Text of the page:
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Fiscal board questions LUMA over lack of competitive bid for poles contract


The Financial Oversight and Management Board approved with observations the contract between LUMA Energy Servco, as agent to the Puerto Rico Electric Power Authority, and a Texas company for the acquisition of 5,000 galvanized utility poles.

By The Star Staff


The Financial Oversight and Management Board recently questioned LUMA Energy for not conducting a competitive bid for a $26.5 million contract to obtain 5,000 galvanized street poles to replace those damaged by Hurricane Fiona.


The oversight approved with observations the contract between LUMA Energy Servco, as agent to the Puerto Rico Electric Power Authority, and Texas-based Transamerican Power Products Inc. for the galvanized poles. LUMA Energy Servco is part of LUMA Energy.


“Our review is solely limited to compliance of the Proposed Contract with Section 204(b)(2) of PROMESA [the Puerto Rico Oversight, Management and Economic Stability Act], which seeks to ensure that proposed contracts promote market competition and are not inconsistent with approved Fiscal Plans,” the federally appointed board said. “For the avoidance of doubt, the review performed by the [oversight board] does not cover a legal review of the contractual documentation or the contracting process.”


In addition, the oversight board did not engage in any due diligence or background check with respect to the contracting parties or whether the contracting parties comply with the requirements under the applicable contract, according to a letter sent to LUMA Energy Servco Vice President of Procurement and Contracts Mariano Mier Romeu on Nov. 18.


According to the proposed contract, LUMA will execute individual purchase orders for the required materials. The proposed contract has a one-year term from its date of execution.


They will be paid for with public funds but LUMA said it will seek federal reimbursement of the contract amount.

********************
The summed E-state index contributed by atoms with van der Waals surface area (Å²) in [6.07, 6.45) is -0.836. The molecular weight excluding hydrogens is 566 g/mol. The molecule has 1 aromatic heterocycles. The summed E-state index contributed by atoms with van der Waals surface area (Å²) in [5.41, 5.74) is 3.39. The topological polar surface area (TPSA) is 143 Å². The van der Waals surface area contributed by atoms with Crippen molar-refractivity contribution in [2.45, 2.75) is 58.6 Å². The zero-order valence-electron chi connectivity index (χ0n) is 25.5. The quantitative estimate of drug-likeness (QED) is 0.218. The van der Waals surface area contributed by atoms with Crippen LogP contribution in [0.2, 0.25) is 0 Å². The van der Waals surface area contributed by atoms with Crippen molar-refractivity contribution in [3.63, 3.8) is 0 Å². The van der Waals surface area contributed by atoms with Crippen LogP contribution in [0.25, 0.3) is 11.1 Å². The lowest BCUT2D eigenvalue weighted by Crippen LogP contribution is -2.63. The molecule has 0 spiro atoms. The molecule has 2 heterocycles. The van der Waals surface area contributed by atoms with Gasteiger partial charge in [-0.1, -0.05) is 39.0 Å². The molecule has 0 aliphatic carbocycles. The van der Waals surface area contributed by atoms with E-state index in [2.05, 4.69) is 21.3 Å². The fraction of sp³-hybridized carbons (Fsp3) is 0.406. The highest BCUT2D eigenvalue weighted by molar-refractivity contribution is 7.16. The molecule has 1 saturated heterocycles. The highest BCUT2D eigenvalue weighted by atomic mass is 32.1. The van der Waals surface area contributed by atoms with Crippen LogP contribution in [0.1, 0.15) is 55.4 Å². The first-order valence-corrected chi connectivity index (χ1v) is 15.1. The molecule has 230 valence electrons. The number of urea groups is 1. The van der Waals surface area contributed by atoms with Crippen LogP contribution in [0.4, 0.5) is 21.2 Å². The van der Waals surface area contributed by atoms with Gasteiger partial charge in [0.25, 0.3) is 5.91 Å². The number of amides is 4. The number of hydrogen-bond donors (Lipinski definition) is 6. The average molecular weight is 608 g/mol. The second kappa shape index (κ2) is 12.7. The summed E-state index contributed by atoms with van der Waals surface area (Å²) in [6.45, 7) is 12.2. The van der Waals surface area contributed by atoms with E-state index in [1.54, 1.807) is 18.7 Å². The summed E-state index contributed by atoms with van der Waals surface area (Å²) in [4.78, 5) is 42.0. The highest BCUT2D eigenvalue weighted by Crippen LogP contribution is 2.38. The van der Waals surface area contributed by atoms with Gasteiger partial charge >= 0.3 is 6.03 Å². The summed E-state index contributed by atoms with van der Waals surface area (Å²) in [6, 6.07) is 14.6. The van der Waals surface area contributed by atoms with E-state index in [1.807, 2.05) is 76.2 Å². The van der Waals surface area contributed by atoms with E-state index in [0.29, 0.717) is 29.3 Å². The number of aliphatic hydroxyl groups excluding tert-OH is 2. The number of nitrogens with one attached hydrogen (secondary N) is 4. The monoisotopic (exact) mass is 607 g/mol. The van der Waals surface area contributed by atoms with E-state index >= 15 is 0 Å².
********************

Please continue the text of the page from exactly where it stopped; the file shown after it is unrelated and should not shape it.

“It appears that LUMA is conducting a noncompetitive procurement, relying on the emergency/exigency exception for competitive procurement,” the oversight board noted. “LUMA provided a justification memorandum indicating that Hurricanes Fiona and Ian have caused strain to the supply chain and logistics networks.”


The board said further that LUMA should prepare and maintain a comprehensive justification memorandum in the procurement file, which must, at a minimum: identify the circumstances that justify a noncompetitive procurement; provide a brief description of the product or service being procured, including the expected amount; and explain why the noncompetitive procurement is necessary.


The memo should explain the nature of the public exigency/emergency, including specific conditions and circumstances that clearly illustrate why a procurement other than through noncompetitive proposals would cause unacceptable delay in addressing the public exigency/emergency; state how long the noncompetitively procured proposed contract will be in place and identify the impact of the unavailability of a noncompetitively procured contract for that amount of time; describe the steps taken to determine that full and open competition could not have been used; discuss cost reasonableness and the methods used to justify cost reasonableness; and describe any known conflicts of interest and any efforts that were made to identify possible conflicts of interest.


LUMA must also describe why no other contract type was suitable other than time and materials, or T&M, at this point, and describe how LUMA will maintain oversight over the contractor to ensure the contractor is using efficient methods and effective cost controls, among other requirements, the oversight board said.

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